The fire was initially reported on June 18.

June 26 - 4:15 p.m.

Haystack fire is now 100% contained

Fire officials say the Haystack fire burning about 8 miles north of Fairbanks is 100% contained.

They add that though the fire is contained crews still have several days of mop up work ahead before “control objectives will be reached.”

The fire burned over 900 acres. It was burning 6 miles south of McGrath.

About Mountain Fire

Fire officials are also saying the About Mountain fire is 100% contained.

The fire grew to about 2,179 acres.

Dry Creek Fire

Meanwhile, according to the Alaska Division of Forestry crews successfully conducted a burn out that aimed to protect Native allotments along the Tanana River Friday from the advancing Dry Creek fire. The fire is now estimated at 26,000 acres.

Munson Creek Fire

Plus fire officials say the Munson Creek Fire burning just south of Chena Hot Springs had grown to an estimated 300 acres as of Friday morning.

“The Division of Forestry is actively monitoring the blaze but not currently taking any direct suppression action,” the division wrote in an online update.

The fire was initially reported on June 18.

June 25 - 2 p.m.

Dry Creek fire encroaches Native allotment, confirmed largest fire this season

The Bureau of Land Management said the Dry Creek fire has grown exponentially covering 18,000 acres as of Friday, which has led fire managers to plan out additional protections against the fire.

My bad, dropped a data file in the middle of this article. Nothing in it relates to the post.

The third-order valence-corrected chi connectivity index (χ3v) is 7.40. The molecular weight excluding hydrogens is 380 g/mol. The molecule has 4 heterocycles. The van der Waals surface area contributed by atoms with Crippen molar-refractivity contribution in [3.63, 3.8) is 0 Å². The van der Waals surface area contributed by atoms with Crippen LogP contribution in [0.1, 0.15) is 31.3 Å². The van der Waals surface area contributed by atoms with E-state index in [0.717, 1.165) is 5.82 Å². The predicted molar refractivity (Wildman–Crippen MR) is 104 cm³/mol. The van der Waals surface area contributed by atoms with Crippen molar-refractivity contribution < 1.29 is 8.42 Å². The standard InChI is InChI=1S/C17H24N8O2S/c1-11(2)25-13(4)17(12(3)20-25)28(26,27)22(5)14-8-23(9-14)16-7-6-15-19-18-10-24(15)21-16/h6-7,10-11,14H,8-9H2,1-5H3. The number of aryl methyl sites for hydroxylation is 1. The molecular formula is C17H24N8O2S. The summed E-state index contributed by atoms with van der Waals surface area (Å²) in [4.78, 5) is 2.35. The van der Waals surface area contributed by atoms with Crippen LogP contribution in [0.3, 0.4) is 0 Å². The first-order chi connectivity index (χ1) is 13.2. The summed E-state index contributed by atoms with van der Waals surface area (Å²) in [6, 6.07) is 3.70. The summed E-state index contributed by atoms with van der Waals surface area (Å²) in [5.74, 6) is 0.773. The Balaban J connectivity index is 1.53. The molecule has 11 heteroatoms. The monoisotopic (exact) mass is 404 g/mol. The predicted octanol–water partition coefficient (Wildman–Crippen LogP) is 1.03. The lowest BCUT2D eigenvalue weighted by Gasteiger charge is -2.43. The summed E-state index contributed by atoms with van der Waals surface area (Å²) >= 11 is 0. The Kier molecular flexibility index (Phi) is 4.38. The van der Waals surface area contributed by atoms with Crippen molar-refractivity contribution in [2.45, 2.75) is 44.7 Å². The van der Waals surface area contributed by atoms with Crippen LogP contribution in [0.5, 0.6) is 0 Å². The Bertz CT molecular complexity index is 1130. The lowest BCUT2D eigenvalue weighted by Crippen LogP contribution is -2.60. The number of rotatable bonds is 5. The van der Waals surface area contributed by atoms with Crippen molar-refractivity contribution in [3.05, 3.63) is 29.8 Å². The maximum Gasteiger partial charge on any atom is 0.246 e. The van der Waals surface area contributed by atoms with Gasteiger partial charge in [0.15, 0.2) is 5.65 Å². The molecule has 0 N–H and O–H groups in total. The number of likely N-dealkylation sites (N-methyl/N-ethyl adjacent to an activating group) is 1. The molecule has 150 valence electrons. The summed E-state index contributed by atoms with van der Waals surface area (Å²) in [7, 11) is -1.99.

The fire was reported to be 12,000 acres on Thursday.

June 25 - 8:20 a.m.

Haystack fire is now 77% contained

Fire officials say the Haystack fire burning about 8 miles north of Fairbanks is about 77% contained.

The Alaska Division of Forestry says the fire is now about 924 acres.

The division adds that weather remains a concern when it comes to battling flare-ups or new starts.

“The hot, dry, and windy conditions warranted Red Flag warnings throughout the Interior yesterday,” the division wrote in an update Friday. “The weather tested the firelines that have been mopped up and they have successfully held.”

The fire was sparked by lightning last week. Currently, the Moose Creek Cabin in the White Mountains National Recreation Area is closed due to the proximity to the fire.

Munson Creek fire grows to about 150 acres

According to the Alaska Division of Forestry, the Munson Creek fire is now about 150 acres but crews are not viewing it as a threat.